2. Record every 15 minutes until the patient reaches pre-procedure condition on the
   Moderate Sedation Monitoring form:
    Blood pressure
    Heart rate
    Respiratory rate
    Oxygen saturation
    Concentration of oxygen administered if applicable
    Level of consciousness /activity level/sedation level

   Note: For infants transported to Specialty Procedures at CMC requiring Moderate
   Sedation the transport RN shall document on the CMC flowsheet.

3. Significant variations in physiologic parameters shall be reported to the provider
   immediately. These include but are not limited too:

      BP variation +/- 20 % of baseline
      Heart Rate +/- 20% of baseline
      O2 saturation < than 88% and infant requiring blow-by oxygen or a significant
       increase in the oxygen requirement from baseline.
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        Dyspnea
        Apnea
        Inability to arouse patient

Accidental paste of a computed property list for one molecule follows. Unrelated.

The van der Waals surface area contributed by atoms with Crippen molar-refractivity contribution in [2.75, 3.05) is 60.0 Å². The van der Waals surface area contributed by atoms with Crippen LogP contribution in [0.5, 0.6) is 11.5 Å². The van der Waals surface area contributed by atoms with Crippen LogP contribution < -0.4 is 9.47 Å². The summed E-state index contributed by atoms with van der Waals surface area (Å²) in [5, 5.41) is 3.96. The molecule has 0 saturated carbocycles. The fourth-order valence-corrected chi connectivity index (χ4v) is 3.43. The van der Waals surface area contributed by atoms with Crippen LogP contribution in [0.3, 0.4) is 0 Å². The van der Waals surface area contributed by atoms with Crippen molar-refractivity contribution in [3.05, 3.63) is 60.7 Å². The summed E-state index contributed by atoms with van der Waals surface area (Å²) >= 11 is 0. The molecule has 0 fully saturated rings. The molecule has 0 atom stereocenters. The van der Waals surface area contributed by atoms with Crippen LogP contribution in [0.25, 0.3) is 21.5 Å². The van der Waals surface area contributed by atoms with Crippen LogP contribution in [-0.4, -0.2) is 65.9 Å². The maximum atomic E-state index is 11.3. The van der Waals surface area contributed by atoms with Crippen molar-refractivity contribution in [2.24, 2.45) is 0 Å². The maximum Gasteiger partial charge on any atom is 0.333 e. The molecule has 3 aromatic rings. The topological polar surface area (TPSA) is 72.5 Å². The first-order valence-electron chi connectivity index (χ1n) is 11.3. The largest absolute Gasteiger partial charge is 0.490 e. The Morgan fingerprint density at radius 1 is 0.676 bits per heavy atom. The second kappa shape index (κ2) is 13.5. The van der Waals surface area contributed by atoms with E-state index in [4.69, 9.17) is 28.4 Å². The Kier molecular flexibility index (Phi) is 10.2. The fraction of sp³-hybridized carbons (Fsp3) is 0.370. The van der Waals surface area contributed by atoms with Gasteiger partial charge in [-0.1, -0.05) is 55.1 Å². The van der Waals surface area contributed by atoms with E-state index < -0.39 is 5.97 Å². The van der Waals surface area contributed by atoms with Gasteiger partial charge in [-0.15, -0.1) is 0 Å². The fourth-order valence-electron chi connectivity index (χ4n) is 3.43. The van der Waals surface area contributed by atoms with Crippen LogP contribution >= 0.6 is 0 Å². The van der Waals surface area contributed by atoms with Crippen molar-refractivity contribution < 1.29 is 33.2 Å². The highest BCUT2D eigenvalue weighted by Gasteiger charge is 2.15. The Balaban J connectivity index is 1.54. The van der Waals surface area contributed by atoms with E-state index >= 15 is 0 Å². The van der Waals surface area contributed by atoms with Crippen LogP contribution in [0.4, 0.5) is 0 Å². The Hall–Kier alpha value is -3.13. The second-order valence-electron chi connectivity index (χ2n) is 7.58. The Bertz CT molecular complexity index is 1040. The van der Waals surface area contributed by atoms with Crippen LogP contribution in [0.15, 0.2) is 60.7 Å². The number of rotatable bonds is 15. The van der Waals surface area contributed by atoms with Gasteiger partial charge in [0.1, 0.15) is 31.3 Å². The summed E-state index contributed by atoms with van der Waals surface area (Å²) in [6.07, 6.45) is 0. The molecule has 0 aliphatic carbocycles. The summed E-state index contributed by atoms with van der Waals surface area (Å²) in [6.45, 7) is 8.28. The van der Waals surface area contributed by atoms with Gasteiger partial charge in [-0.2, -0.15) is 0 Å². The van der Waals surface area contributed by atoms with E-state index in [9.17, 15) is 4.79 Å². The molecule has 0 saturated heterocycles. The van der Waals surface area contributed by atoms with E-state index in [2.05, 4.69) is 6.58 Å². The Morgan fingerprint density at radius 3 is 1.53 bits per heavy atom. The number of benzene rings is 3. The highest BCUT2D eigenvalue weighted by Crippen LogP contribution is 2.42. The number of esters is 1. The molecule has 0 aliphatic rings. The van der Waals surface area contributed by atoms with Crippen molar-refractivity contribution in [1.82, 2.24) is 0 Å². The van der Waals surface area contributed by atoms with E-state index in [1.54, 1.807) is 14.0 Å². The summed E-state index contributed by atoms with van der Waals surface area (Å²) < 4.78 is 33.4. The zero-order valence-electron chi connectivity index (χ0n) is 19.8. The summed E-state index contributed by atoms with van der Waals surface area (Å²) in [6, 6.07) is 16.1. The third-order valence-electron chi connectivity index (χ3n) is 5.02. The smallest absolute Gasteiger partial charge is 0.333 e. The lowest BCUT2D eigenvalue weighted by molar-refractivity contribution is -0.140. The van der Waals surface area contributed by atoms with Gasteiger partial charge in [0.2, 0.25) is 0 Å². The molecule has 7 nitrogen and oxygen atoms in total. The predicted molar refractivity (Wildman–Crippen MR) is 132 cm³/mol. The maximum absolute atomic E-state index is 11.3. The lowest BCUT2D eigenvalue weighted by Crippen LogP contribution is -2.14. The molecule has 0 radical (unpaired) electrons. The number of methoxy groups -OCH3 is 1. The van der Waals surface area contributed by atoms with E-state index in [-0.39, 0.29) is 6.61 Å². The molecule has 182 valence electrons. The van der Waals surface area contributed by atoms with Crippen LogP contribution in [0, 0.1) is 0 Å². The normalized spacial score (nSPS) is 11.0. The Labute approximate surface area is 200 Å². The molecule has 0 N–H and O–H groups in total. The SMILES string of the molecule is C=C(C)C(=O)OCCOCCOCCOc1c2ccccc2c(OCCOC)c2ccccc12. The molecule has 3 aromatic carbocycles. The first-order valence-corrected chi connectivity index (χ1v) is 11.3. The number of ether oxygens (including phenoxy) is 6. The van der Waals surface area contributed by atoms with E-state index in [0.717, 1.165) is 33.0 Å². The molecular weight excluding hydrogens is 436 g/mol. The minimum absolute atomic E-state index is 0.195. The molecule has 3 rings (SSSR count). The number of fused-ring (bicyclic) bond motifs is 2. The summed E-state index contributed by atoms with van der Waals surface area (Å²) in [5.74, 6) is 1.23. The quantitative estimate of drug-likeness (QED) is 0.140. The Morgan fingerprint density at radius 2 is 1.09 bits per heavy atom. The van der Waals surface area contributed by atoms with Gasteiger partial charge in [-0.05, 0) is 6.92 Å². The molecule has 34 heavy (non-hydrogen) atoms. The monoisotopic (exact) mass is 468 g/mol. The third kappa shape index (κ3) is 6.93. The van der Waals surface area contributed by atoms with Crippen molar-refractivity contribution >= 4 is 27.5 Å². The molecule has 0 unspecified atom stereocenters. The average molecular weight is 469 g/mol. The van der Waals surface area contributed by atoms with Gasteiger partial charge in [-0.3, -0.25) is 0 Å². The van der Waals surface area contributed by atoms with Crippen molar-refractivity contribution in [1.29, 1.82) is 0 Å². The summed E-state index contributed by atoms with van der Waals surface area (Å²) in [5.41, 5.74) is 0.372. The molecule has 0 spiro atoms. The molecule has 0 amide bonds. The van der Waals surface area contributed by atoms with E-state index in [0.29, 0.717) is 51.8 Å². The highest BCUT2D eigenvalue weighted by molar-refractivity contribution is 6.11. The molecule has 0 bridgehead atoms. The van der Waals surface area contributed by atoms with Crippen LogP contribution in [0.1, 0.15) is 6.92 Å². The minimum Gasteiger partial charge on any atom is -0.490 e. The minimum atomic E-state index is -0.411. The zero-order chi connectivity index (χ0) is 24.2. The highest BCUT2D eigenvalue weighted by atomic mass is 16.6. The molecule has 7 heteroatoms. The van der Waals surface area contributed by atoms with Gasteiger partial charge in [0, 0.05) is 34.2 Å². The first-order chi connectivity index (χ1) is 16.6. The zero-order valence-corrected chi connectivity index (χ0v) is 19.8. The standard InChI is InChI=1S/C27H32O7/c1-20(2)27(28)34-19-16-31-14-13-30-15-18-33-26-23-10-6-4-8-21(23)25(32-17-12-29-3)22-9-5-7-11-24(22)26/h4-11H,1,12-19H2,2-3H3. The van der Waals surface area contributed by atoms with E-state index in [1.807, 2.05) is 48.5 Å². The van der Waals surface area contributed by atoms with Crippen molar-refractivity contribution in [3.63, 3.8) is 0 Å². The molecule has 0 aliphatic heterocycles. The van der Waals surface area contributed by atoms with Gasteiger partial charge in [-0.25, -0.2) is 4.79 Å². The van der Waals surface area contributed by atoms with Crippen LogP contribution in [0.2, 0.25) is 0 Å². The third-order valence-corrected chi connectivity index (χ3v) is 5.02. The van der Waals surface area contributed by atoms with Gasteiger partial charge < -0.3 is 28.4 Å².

   Need to maintain airway mechanically
        Required reversal agents
        Other unexpected patient responses

3. Notify the provider if vital signs and level of consciousness do not return to baseline
   by one hour post-procedure.

4. Once the patient has achieved pre-sedation vital signs and level of consciousness,
   documentation shall be recorded per level of care on the nursing flowsheet. ICN
   and ACN patients will continue to be monitored via cardiorespiratory monitoring and
   pulse oximetry as part of their established level of care.

4. Premature infants (defined as < 37 weeks gestational age at birth) and currently <
   50 weeks post-conceptual age in NBN and CCN shall remain hospitalized on a
   cardiac/respiratory monitor and pulse oximeter until the day after sedation.